Fried Frank Discusses High Bar for Deeming Minority Shareholder a Controller

In In re Essendant Inc. Stockholder Litigation (Dec. 30, 2019), the plaintiff-stockholders of Essendant, Inc. (the “Company”) brought claims against the Company’s directors for their decision to terminate an agreement for a stock-for-stock merger with Genuine Parts Company (“GPC”) in order to enter into an all-cash deal offered by Staples, Inc. and its private equity firm parent, Sycamore Partners. The Delaware Court of Chancery, at the pleading stage of the litigation, rejected the plaintiffs’ contention that Sycamore, although a minority stockholder, was a controlling stockholder of the Company. In so ruling, Vice Chancellor Slights dismissed the plaintiffs’ claims that (i) Sycamore had a fiduciary duty to the other stockholders and breached it by pressuring the Essendant board to accept its “inadequate” offer for the Company; and (ii) the Essendant board, by accepting Sycamore’s offer, breached its duty of loyalty to the stockholders by “caving to the will of [a] controller” rather than seeking to obtain the maximum value reasonably obtainable for the stockholders.

Key Points

  • The decision reaffirms the well-established principle under Delaware law that a minority stockholder is a “controller” only if it actually “exercises control over the business affairs of the corporation.” The court reiterated that the standard requires an exercise of control such that “as a practical matter, [the minority stockholder is] no differently situated than if it had majority voting control.” In this case, there was little evidence of any significant influence by the Sycamore, which owned 11.6% of the outstanding shares. Thus, the decision does not meaningfully elucidate the parameters for a minority stockholder to be deemed to be a controller when it has, for example, appointed directors who take an active role on a board or otherwise has exerted a strong voice in a company’s affairs.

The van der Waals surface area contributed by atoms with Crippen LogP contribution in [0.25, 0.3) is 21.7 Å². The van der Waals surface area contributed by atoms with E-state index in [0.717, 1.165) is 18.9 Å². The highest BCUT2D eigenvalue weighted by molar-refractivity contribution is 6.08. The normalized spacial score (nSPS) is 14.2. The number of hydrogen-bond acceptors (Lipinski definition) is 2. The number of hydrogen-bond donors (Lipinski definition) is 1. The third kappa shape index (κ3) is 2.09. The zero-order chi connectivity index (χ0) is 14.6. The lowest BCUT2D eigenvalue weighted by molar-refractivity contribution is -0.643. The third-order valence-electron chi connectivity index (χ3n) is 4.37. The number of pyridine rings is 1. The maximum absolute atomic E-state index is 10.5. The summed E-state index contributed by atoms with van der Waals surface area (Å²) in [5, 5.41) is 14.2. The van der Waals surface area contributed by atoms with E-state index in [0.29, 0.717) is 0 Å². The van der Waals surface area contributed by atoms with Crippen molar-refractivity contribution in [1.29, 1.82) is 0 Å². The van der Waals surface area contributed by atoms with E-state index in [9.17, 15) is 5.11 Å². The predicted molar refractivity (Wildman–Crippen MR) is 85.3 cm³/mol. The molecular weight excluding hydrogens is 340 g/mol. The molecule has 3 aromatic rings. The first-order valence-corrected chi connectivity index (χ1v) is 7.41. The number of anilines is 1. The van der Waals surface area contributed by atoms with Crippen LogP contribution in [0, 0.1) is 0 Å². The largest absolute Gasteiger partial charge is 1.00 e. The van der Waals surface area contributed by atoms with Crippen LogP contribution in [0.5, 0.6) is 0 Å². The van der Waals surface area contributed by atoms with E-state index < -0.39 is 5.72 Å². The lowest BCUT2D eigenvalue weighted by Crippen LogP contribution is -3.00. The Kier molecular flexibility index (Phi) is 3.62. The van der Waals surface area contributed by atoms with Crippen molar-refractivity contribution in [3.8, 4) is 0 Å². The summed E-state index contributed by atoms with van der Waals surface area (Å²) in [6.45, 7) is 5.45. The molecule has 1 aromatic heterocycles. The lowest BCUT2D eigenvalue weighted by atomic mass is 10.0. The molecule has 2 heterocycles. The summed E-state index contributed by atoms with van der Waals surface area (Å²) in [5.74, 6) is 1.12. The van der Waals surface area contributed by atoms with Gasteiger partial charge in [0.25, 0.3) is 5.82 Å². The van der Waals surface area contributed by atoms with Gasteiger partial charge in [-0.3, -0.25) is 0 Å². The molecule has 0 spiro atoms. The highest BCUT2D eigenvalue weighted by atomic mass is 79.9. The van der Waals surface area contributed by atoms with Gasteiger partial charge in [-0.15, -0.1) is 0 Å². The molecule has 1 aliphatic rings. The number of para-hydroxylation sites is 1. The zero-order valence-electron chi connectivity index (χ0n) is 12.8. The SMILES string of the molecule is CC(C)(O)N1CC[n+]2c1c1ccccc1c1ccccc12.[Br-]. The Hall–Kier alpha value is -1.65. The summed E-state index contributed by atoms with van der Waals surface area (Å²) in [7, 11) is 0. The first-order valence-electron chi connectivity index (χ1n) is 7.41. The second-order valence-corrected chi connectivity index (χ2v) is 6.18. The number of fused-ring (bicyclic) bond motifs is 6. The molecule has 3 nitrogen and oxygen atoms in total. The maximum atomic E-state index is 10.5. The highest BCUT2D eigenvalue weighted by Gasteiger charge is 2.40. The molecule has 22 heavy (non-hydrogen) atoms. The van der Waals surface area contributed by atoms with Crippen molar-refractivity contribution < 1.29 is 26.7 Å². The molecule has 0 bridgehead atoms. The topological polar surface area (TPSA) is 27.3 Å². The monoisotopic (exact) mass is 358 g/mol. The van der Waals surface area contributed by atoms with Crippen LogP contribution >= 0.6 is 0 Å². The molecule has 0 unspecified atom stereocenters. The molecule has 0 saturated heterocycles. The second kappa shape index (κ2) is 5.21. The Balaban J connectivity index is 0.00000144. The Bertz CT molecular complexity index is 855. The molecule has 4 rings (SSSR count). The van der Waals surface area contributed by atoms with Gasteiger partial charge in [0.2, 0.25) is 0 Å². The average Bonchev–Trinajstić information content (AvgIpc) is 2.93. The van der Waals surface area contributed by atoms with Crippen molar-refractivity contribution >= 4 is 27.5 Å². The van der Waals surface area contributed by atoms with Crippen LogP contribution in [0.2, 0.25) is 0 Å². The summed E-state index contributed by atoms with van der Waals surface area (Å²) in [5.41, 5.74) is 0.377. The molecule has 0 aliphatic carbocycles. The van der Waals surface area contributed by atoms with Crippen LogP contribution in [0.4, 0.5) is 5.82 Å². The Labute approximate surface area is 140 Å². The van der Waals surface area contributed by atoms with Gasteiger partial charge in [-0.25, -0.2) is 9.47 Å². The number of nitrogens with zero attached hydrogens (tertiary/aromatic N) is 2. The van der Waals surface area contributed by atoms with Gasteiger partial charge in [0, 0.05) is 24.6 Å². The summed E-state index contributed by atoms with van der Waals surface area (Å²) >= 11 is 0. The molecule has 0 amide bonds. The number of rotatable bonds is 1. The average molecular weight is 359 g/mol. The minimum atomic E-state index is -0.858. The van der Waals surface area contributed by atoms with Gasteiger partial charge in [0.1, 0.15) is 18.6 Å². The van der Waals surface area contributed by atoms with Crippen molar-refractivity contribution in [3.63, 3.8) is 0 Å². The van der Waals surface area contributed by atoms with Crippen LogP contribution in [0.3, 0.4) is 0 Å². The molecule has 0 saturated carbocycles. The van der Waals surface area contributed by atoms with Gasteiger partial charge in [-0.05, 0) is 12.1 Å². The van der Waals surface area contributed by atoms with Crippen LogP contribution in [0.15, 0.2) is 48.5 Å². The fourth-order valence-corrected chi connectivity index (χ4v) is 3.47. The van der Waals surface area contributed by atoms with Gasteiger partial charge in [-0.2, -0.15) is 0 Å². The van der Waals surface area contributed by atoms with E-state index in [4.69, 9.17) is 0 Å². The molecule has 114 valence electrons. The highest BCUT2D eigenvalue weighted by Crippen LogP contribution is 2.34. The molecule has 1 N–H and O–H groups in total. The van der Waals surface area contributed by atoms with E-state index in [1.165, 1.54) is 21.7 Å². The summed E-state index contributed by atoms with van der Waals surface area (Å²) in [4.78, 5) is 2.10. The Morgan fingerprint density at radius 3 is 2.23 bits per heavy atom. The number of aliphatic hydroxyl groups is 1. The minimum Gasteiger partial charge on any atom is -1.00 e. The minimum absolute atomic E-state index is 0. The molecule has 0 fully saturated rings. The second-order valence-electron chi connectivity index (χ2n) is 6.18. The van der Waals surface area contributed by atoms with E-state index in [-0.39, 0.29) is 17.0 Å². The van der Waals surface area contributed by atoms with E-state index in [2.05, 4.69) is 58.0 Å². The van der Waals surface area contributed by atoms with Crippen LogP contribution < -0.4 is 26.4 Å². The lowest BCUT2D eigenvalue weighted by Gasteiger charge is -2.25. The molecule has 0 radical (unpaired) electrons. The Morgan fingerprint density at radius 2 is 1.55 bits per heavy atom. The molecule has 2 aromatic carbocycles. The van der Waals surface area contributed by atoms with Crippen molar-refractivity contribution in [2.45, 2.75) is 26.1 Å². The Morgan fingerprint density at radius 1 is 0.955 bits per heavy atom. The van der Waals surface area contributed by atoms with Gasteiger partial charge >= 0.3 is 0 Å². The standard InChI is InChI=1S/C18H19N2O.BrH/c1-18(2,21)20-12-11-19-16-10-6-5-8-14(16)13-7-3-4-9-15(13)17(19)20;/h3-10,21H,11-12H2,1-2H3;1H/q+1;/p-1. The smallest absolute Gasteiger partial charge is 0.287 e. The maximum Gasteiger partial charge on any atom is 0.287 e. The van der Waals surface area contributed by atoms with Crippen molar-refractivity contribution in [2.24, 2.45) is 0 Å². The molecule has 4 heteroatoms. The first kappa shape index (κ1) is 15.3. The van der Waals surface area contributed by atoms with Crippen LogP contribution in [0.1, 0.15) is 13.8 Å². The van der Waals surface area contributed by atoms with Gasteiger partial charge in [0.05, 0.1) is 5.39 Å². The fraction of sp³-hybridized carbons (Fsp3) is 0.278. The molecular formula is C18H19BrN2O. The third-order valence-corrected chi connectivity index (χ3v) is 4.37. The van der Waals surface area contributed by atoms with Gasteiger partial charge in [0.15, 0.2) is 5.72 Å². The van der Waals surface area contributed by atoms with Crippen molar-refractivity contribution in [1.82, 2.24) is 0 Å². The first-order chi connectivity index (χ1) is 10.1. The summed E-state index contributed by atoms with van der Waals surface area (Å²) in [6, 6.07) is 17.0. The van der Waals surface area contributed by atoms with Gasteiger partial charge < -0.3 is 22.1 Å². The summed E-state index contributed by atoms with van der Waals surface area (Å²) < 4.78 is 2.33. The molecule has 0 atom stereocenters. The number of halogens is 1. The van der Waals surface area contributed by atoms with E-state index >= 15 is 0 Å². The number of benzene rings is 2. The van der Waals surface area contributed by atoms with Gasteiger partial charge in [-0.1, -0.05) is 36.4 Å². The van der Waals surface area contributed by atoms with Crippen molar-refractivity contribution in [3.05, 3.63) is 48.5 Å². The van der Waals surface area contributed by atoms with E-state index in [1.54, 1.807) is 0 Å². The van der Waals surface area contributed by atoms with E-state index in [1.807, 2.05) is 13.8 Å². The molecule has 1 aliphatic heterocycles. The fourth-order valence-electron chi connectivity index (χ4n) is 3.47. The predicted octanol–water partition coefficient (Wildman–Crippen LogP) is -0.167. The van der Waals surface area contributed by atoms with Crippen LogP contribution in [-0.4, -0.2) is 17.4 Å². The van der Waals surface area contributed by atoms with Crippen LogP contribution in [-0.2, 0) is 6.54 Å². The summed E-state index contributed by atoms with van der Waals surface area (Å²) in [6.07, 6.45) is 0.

• The decision also reaffirms the presumptions of director independence and disinterestedness–and that independent, disinterested directors, as a fiduciary matter, even when Revlon duties apply, can legitimately prefer an all-cash deal over a stock deal that is valued higher than the cash offer price.

Background. Essendant initially entered into a merger agreement with GPC for a stock-for-stock deal in which 49% of the combined company would be retained by the Essendant stockholders. Essendant’s financial advisor opined that the merger would provide Essendant stockholders with value in the range of $13.30 to $23.90 per share. Both parties expected that the deal would present significant antitrust issues. The agreement contained a customary no-solicitation provision prohibiting Essendant from knowingly encouraging any competing offers for the company post-signing; a fiduciary out that permitted termination of the agreement by Essendant if it received a “superior offer” post-signing on an unsolicited basis; and a termination fee that would be payable to GPC if the termination right were exercised.